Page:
Anyone who knows me, knows that I’m a big fan of Apple products but that ‘loyalty’ was momentarily tested over the past few days after suffering a hard drive failure in my iMac.
So what happened?
4.20pm on Sunday 11th April 2010 (ah yes I remember it well) I was finishing recording a video on ‘content aware scaling’ when all of a sudden my iMac refused to respond. No mouse movement, no sound, no ability to restart…nothing, so as you can imagine, having never suffered so much as a hiccup over the last 6 years of using Apple a mild panic began to set in. More so, when I forced a ‘shut down’ and then when I turned the iMac on again all I was presented with was the following symbol on the screen:
So it’s Sunday and the Apple Support Centre is closed and I’m unable to do anything. Well, when I say anything we do have an old(ish) Mac Book which is used mainly by Mrs D but this isn’t anywhere near as high spec’ as the the iMac nor does it have any of the editing software etc that I use on a regular basis. Anyway having learned I can swear fluently in a foreign language I eventually counted to 10, took stock of the situation and accepted that nothing more could be done until the following morning when at 8am the Apple Support Centre would re-open.
Monday morning I’m on the phone from 7.59am onwards to be first in the cue and managed to speak to an Apple Rep by the name of Dominic who despite being unable to resolve the issue after some 30 minutes or so, was incredibly patient and went a long way to helping me ‘relax’ about the whole situation; not an easy thing to do when I realised that before the ‘crash’ I’d imported 7Gb of images from a client shoot, formatted the memory cards but hadn’t got round to backing them up onto another drive.
The iMac ended up being sent to the Apple Hospital where it remained for some 9 days which felt like an eternity as all I kept thinking about was the 7Gb of image files I had potentially lost. Day to day running of the business was carried out using the MacBook and my iPhone, which despite not being ideal was a ‘god send’. Oh incidentally, the only calendar I had was on my iPhone as I’d left a tick out of the box on my mobileme account which meant my iCal Calendar hadn’t been syncing and neither had my contacts; yeah I know…My name’s Glyn and I’m a numpty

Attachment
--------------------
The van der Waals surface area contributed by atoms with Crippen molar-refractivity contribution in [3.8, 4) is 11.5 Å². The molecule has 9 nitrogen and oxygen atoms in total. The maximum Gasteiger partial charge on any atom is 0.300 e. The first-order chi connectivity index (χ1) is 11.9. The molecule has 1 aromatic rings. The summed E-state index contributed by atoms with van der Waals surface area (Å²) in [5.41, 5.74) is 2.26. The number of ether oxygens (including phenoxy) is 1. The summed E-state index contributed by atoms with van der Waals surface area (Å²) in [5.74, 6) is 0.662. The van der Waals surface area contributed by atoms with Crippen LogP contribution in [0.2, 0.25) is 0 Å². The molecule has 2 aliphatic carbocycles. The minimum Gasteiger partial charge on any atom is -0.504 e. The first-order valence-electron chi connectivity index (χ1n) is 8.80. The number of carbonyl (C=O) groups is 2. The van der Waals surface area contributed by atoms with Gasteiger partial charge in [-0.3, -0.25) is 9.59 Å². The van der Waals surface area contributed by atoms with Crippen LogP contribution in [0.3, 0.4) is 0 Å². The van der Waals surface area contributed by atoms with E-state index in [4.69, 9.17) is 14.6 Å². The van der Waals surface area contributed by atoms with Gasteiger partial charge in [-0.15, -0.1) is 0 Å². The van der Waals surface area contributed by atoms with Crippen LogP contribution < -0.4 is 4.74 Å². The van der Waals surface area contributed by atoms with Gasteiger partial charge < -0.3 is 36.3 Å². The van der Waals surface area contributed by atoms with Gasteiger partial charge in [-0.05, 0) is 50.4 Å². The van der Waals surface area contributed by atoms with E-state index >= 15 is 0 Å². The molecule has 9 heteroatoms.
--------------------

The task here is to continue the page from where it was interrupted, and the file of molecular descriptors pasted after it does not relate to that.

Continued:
So, 9 days later I get the iMac back fitted with a new hard drive but disaster!!!! The service guys had been unable to recover any data off the old one. Now at that moment I could have very nearly lost it, and I mean lost it however…this is where Apple Time Machine Saved my life and what happened next has, if there had ever been a minuscule amount of doubt before, sold me completely 110% on Apple.
For any of you out there who are using Apple Computers but aren’t making use of the Time Machine utility that first appeared in Mac OSX 10.5 Leopard, then I strongly advise you take a good look at it. In a word it is incredible! Time Machine backs up the entrire contents of your computer every hour on the hour and does so continuously without you even noticing it; but it’s so much more than that. The ability to recover anything (files, emails etc…) going back months and months at the click of a button is just the start.
What I didn’t realise about Time Machine was that it also does a backup of your Settings, Applications, User Details, Layout Preferences…the whole lot. What this meant was that all I had to do was tell Time Machine to return my iMac to exactly how it was before anything happened, and that’s exactly what it did. Unbelievable!!! And so incredibly easy to do.
What to do:
Getting Time Machine to restore your Mac to it’s pre ‘crash’ state couldn’t be easier. Taken directly from Apple’s own support pages here’s what you do:
• Insert your Mac OS X Install disk, and double-click the Install Mac OS X icon.
• In the Restore Your System dialog, click Continue.
• Select your Time Machine backup volume.
• Follow the onscreen instructions.
Before this ‘incident’ I actually thought I had my ‘Backup’ Workflow pretty much sorted but clearly there was room for improvement. We’ve since ordered a new 17″ MacBook Pro along with the Apple 24″ HD Widescreen Display for editing and working in the studio and the iMac will now replace the old MacBook and be used for invoicing, accounting and general day to day business activities.
A new Drobo FS is on it’s way so that both machines can ‘Backup’ over a network. If you’ve not heard of a Drobo it’s basically a Robotic Unit that can hold a number of hard drives. The Drobo constantly monitors the health of each drive and if it notices any problems then all the data is taken off the troublesome drive and spread across the others automatically. You can read alot more information and watch demo videos on the Drobo at the manufacturer’s website.
I always remember what Scott Kelby said a while back when we was talking about the importance of having an effective ‘Backup Workflow’:
“Hard Drives are always in one of two conditions: 1) Crashed and 2) About to Crash”
So what’s your Backup Workflow? What do you do or use to minimise the risk of losing that all important data? Is there a Windows alternative to Time Machine?
Had any ‘heart stopping’ moments when you’re hard drive has crashed and you’ve lost everything? What do you do now that’s different?
Having an effective ‘Backup Workflow’ is incredibly important so if you have any suggestions or ideas on what you do or best practices then why not share them here in the comments section below? It would be great to ‘hear’ your thoughts on this topic because I’m sure there’s plenty of us out there always looking at new ways to do things or hear of other useful kit or software that can help.
Anyway, thankfully this time it was a happy ending with a fully restored iMac and no data loss.